I’ve been to school and university with some seriously dumb ass white people and they have way way better jobs than me. Even with the imaginary “BEE barrier” they have to supposedly contend with. What’s your excuse? I tell you what, I’ll give you the “wheel chair” you’re asking for and you give me your skin. I’ll be back next week with 50 wheel chairs and the keys to the De Beers safe.


Anyway, credit where it’s due, you do look very smart. And the way you still turn up your nose at black folk? Very impressive. I mean, the least you could do is write your begging brief in English. ‘Cause you’re dressed so smart I don’t know if you’re begging or you’re Jehovah’s Witness…though your alcohol breath kind of gives you away.


*just scribbling my thoughts*

Dear African leaders, leadership is an action, not a position

Like most folks in South Africa, I’ve been following the “Nkandla-gate” story with much interest. For those of you who may not know what I’m talking about, Nkandla-gate refers to the security upgrades currently being performed to President Jacob Zuma’s home in Nkandla. The cost, an estimated R203 million (almost US$25 million), has, predictably, riled South Africans who, reasonably, feel this is too lavish. From whom does President Zuma need R203 million worth of protection from? Julius Malema? Fezeka Kuzwayo? Oops, too much?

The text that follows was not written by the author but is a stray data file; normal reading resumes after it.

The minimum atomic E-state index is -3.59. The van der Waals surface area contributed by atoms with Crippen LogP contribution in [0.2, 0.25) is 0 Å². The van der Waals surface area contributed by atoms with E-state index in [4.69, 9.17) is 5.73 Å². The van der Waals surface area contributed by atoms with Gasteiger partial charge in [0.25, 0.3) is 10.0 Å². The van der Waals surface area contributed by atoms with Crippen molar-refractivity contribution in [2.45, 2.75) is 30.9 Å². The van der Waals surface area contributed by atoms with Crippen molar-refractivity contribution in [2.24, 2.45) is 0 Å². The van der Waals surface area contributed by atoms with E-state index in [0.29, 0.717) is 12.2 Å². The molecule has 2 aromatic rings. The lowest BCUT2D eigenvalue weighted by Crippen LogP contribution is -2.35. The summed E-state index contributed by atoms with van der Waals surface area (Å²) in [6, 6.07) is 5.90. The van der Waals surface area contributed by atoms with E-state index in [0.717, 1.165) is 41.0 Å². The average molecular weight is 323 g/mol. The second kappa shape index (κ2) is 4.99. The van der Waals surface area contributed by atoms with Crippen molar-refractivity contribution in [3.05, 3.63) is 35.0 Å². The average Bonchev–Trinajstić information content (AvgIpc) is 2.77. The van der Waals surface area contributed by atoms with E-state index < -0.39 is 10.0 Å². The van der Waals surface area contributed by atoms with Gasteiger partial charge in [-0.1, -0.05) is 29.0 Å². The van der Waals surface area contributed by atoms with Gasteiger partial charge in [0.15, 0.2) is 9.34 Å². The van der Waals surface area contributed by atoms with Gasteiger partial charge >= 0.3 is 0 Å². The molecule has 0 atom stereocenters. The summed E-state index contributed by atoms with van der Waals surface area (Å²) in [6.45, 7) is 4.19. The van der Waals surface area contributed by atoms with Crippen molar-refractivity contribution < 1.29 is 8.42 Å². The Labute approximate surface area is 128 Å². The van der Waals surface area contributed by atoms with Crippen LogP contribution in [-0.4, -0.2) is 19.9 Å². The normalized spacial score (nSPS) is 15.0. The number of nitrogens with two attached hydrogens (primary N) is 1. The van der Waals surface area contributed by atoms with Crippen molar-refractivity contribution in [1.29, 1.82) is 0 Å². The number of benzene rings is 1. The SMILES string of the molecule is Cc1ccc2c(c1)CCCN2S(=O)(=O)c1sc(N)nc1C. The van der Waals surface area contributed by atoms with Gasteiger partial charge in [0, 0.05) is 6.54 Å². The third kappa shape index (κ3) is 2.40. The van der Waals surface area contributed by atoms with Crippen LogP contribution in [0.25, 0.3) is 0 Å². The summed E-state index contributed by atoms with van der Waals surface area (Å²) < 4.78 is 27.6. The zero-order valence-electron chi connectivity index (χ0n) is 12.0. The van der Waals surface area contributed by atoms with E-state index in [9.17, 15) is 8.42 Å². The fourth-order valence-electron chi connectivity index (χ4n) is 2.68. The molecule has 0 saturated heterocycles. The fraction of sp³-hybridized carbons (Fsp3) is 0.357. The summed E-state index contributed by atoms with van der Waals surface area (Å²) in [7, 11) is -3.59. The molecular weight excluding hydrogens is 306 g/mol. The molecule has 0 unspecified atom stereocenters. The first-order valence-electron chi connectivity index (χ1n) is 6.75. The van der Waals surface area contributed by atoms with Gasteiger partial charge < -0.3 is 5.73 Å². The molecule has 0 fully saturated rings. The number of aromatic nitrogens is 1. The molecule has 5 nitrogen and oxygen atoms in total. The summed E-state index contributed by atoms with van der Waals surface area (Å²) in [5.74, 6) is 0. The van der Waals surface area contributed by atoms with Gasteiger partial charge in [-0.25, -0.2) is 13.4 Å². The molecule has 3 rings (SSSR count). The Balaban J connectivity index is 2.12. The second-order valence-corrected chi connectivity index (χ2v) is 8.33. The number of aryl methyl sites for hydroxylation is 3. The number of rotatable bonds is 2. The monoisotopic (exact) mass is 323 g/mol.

Anyway, the terms “tsotsi” and “corrupt” have been thrown around so, yes, people are exasperated. This isn’t the first time President Zuma, affectionately known as “Jay Zee”, has had a run in with the term “corruption” (remember Schabir Shaik and the US$5 billion arms deal?). In fact, nowadays his government appears to have virtually trademarked the term.